“How is she?” he asked after taking off his shirt and tie and getting into some long, black swim shorts.
“Okay, I guess,” said Madalene, still not moving from her perch on an oversized inflatable raft. She looked over the top of her designer sunglasses. “How long are you going to keep her that way, Andy?”
“As long as it takes.” Kevill sat on the side of the spacious pool and dipped his feet. “I don’t like it any more than you do, Madalene, but she has become somewhat of a liability lately. Truthfully, I don’t understand why she’s going downhill like this. It disturbs me.”
Madalene said nothing for a minute or so but then got off her raft and swam over to where her lover sat. She grabbed his knees with her hands and looked up into his face.
“Because she loves, Andy? Because she loves? Don’t you want to teach love in this project of yours?”
“Oh, don’t give me that, Madalene! Love is so . . . ephemeral. All based in brain chemistry anyway. Yes, we must learn to work with each other, to see everyone as equal, a fellow being, worthy of compassion and grace. The project implants thoughts of unity and simplicity, gives people the power of thought before action!”
Madalene knew she had sparked her mate into another one of his “little speeches,” as she liked to call them. But his answer, though it sounded nice, didn’t quite soothe her on the inside.
“Do you love me?” she purred, stroking his inner thigh with a long nail.
Kevill looked down at her and blinked. He saw the trap and tried to avoid it.
“Of course I do, my sweet. Of course.” He stroked her dark, wet hair and pushed himself off to stand in the pool’s cool water next to her.
“You do?” Madalene batted her eyes and looked down to swish the water casually about.
“Madalene,” Kevill grabbed her and pulled her close to him. “How do I treat you? Do I keep any secrets? Don’t I share my most intimate thoughts and times with you? Didn’t I take you into my life?”
She opened her eyes fully and puckered up. “Yes. But . . .”
“But what?” he whispered. “Stay with me, Madalene, and you will see the world change, evolve! Be with me, my sweet, and ride the crest of magic in a new world!”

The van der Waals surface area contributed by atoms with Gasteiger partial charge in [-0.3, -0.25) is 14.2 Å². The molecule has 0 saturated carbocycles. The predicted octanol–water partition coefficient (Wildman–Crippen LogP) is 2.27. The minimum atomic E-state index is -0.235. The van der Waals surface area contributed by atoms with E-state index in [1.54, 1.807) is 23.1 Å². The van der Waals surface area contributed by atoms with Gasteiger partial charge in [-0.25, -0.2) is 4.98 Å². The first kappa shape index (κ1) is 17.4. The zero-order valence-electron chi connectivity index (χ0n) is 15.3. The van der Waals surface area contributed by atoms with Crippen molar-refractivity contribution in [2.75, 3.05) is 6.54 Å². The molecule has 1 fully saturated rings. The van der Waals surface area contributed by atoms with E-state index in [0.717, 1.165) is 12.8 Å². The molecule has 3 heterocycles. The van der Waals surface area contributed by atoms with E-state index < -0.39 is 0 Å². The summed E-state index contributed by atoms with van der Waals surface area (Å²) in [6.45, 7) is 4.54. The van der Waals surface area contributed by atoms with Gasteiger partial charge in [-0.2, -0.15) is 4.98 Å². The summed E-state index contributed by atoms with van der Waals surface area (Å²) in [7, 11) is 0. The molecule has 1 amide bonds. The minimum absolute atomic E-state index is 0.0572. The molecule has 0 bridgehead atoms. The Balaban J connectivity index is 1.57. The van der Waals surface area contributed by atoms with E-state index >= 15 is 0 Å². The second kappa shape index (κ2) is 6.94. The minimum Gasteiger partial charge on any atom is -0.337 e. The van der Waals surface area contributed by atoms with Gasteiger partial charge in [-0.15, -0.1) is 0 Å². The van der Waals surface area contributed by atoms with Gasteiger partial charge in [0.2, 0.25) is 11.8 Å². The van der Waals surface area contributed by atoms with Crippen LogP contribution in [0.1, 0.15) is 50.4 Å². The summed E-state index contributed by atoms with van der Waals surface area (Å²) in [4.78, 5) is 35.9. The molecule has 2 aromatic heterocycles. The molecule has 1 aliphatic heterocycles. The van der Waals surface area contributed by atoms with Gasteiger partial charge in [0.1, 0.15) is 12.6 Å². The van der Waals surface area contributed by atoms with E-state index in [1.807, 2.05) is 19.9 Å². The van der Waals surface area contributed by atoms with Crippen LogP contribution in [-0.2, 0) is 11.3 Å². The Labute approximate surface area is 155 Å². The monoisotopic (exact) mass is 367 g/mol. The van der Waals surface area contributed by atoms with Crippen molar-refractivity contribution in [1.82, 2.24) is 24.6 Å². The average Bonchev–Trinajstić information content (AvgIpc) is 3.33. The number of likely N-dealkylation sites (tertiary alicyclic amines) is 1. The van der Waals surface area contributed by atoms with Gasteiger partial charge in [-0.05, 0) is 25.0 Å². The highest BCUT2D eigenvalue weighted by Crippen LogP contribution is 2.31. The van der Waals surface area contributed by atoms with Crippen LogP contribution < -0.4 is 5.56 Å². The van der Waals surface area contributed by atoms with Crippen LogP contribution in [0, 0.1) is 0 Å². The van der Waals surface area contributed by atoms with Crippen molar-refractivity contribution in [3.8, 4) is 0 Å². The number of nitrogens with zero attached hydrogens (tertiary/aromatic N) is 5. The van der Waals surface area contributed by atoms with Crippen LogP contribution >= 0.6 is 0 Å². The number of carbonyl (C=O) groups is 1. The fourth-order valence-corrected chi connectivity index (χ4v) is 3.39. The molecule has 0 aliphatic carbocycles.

Madalene squeezed him back and gave Kevill an endearing smile in return. But, inside, his words rang a bit hollow. His words were what had caught her initially, she knew it. His words had spun a web around her early on, words that promised just as he promised now—power, knowledge, a seat as his queen. She had loved the sweet meaning behind his baby face, had given herself fully to this man who had offered her so much. Yet she couldn’t push a nagging thought aside. Did he really love her? He spent time with her, yes. He gave her things. He trusted her with secrets about his mission. But wasn’t this mission really his true love? If he had to choose, Madalene thought she knew who would soon be left outside her lover’s little loop. And the thought scared her. She didn’t like the concept of being alone. Truthfully, she had few friends outside Kevill and his group. The man had swept her up soon after she had arrived from Mexico to teach Spanish at the university.
She had gone from a woman who had still lived close to her parents in a one-bedroom apartment in Mexico City, someone overwhelmed with the mass of humanity there, the poverty. Her only goal then was to get an education and to get out. And she had. Her life here was completely different, with less people, more power, and access to a world she had never dreamed of in the dirty, crowded corners of her homeland.
She smiled at Kevill again, this time looking over his shoulder to the beautiful house and a trapped Amber inside. Was this girl so different? she thought. Kevill had scooped her up as well, placing her in his wake. But, when Amber had turned a little and showed a little individuality, his charm had quickly faded to a man solely intent on one purpose, with no pity for those who stood in his way. What if Madalene stood in his way? What would he do? Did he really love me?
She gave her lover a soft kiss on the lips, turned, and swam away.